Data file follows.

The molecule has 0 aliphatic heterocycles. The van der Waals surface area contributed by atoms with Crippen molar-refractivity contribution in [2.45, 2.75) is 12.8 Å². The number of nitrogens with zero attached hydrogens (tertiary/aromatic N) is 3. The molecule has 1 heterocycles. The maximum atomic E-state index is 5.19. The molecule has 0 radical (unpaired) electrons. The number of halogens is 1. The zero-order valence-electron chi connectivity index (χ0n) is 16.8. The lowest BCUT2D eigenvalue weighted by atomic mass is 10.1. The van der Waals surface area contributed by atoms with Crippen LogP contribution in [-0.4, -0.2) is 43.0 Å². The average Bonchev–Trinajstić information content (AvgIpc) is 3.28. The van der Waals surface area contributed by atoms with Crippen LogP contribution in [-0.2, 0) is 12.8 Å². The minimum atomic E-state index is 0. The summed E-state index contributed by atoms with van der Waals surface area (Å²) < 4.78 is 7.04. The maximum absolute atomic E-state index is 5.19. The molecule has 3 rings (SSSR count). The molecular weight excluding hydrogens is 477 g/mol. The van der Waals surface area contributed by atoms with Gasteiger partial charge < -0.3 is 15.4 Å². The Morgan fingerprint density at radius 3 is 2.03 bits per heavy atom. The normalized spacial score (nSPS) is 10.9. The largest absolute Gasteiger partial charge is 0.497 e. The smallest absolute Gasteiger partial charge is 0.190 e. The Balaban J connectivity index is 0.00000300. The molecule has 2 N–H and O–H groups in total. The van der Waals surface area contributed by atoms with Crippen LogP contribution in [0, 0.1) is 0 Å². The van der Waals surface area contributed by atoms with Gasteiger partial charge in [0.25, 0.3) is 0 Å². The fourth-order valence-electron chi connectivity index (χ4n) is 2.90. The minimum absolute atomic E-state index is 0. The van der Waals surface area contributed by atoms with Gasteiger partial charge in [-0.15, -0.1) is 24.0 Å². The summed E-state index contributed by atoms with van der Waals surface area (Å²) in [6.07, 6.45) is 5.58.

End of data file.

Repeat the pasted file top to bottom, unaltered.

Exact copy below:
The molecule has 0 aliphatic heterocycles. The van der Waals surface area contributed by atoms with Crippen molar-refractivity contribution in [2.45, 2.75) is 12.8 Å². The number of nitrogens with zero attached hydrogens (tertiary/aromatic N) is 3. The molecule has 1 heterocycles. The maximum atomic E-state index is 5.19. The molecule has 0 radical (unpaired) electrons. The number of halogens is 1. The zero-order valence-electron chi connectivity index (χ0n) is 16.8. The lowest BCUT2D eigenvalue weighted by atomic mass is 10.1. The van der Waals surface area contributed by atoms with Crippen LogP contribution in [-0.4, -0.2) is 43.0 Å². The average Bonchev–Trinajstić information content (AvgIpc) is 3.28. The van der Waals surface area contributed by atoms with Crippen LogP contribution in [-0.2, 0) is 12.8 Å². The minimum atomic E-state index is 0. The summed E-state index contributed by atoms with van der Waals surface area (Å²) < 4.78 is 7.04. The maximum absolute atomic E-state index is 5.19. The molecule has 3 rings (SSSR count). The molecular weight excluding hydrogens is 477 g/mol. The van der Waals surface area contributed by atoms with Gasteiger partial charge < -0.3 is 15.4 Å². The Morgan fingerprint density at radius 3 is 2.03 bits per heavy atom. The normalized spacial score (nSPS) is 10.9. The largest absolute Gasteiger partial charge is 0.497 e. The smallest absolute Gasteiger partial charge is 0.190 e. The Balaban J connectivity index is 0.00000300. The molecule has 2 N–H and O–H groups in total. The van der Waals surface area contributed by atoms with Crippen LogP contribution in [0, 0.1) is 0 Å². The van der Waals surface area contributed by atoms with Gasteiger partial charge in [0.25, 0.3) is 0 Å². The fourth-order valence-electron chi connectivity index (χ4n) is 2.90. The minimum absolute atomic E-state index is 0. The van der Waals surface area contributed by atoms with Gasteiger partial charge in [-0.15, -0.1) is 24.0 Å². The summed E-state index contributed by atoms with van der Waals surface area (Å²) in [6.07, 6.45) is 5.58.